From Vietnam to the Iraq War, Hollywood has struggled to find the appropriate way to depict ongoing wars, typically taking years, if not decades, to put the proper perspective on modern political quagmires. In the case of such conflicts as the Arab Spring and the Syrian civil war — front and center in “A Private War” — the challenge is further complicated by Western forces being all but absent from the scene, making it difficult for American filmmakers to find fellow American heroes to shadow into that particular heart of darkness.
In his commitment to capturing the ongoing Syrian crisis, “City of Ghosts” director Matthew Heineman takes the next most logical route, building an incredibly sophisticated, psychologically immersive film around late real-life war correspondent Marie Colvin, the rock-star Sunday Times reporter fictionalized earlier this year in “Girls of the Sun,” and ferociously embodied here by Rosamund Pike. Best known as the porcelain sociopath in “Gone Girl,” Pike has been tackling increasingly impressive roles ever since: the scarred frontier mother in (and best thing about) last year’s “Hostiles,” tough supporting turns in terrorism dramas both fact-based (“7 Days in Entebbe”) and fictional (“Beirut”), and now this, a performance of raw, unrelenting conviction in which she comes across as dedicated to capturing Colvin for audiences as Colvin was to portraying the war for readers back home.
We’ve seen such journalist-crusader characters in films like Roland Joffe’s “The Killing Fields,” but what sets apart “A Private War” is how fresh it all feels (Colvin was killed during a bombing raid on Homs in 2012), and of course the idea that its seemingly fearless moth-to-the-flame hero happens to be female. There’s precedent for that, too, in the abrasively satirical, borderline gonzo “Whiskey Tango Foxtrot,” although here, Heineman treats the subject with the seriousness it deserves. While Arash Amel’s penetrating, inside-baseball script certainly acknowledges the absurdity of war, leaving room for moments of laughter and levity, it doesn’t dare treat what Colvin observes as a joke.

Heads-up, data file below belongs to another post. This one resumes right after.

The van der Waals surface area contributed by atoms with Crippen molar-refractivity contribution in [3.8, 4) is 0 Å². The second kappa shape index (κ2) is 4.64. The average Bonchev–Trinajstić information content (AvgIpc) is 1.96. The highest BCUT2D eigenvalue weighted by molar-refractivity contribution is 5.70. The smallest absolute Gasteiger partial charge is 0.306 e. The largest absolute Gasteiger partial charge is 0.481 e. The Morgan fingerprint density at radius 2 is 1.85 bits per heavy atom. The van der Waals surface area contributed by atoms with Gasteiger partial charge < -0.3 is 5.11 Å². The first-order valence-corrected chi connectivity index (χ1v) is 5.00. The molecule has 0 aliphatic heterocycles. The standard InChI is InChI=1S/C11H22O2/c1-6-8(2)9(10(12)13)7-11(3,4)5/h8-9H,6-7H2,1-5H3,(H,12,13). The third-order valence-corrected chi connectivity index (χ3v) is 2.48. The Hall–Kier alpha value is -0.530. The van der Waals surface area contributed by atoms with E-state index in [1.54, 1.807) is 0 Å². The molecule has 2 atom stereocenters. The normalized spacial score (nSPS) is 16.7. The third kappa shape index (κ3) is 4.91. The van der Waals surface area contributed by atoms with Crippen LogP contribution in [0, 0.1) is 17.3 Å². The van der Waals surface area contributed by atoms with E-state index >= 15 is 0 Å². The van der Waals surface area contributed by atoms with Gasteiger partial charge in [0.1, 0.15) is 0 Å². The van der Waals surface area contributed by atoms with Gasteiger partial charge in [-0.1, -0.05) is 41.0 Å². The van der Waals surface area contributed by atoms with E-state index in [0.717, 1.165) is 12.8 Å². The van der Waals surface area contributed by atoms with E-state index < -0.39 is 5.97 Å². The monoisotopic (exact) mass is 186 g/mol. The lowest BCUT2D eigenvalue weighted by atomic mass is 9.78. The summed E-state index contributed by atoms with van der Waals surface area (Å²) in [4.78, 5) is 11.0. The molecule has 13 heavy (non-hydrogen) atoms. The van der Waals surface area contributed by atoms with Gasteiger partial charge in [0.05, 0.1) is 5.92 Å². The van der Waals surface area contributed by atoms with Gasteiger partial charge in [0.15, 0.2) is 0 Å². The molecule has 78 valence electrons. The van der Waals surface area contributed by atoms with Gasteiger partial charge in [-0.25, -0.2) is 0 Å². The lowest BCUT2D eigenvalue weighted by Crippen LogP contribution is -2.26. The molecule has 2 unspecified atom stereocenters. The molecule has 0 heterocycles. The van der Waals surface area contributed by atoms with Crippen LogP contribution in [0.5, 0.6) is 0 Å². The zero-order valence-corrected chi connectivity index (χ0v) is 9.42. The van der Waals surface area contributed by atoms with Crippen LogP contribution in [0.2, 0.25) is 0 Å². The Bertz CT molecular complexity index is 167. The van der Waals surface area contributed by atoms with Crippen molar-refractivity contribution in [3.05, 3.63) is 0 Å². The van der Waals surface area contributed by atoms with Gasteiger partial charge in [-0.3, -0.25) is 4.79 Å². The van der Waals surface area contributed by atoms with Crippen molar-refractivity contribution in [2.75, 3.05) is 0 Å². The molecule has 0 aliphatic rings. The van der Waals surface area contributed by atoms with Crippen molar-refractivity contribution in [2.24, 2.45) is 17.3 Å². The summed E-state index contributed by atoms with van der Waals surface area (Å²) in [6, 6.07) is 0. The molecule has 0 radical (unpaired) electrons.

Spanning roughly a decade of Colvin’s career, “A Private War” captures how the horrors she witnessed managed to permanently sink their claws into her psyche, grappling with both Colvin’s idealism — her compulsion to share what she was seeing with the world — and the cynicism that eventually set in, as she realized that most Westerners would just as soon look the other way. As Colvin puts it in the film, the real difficulty about her job is “believing enough people will care when your story reaches them” — a challenge that applies to films like this one as well, considering that audiences tend to flee from anything so earnest as this, preferring escapism to movies that invite harrowing world events into our leisure space.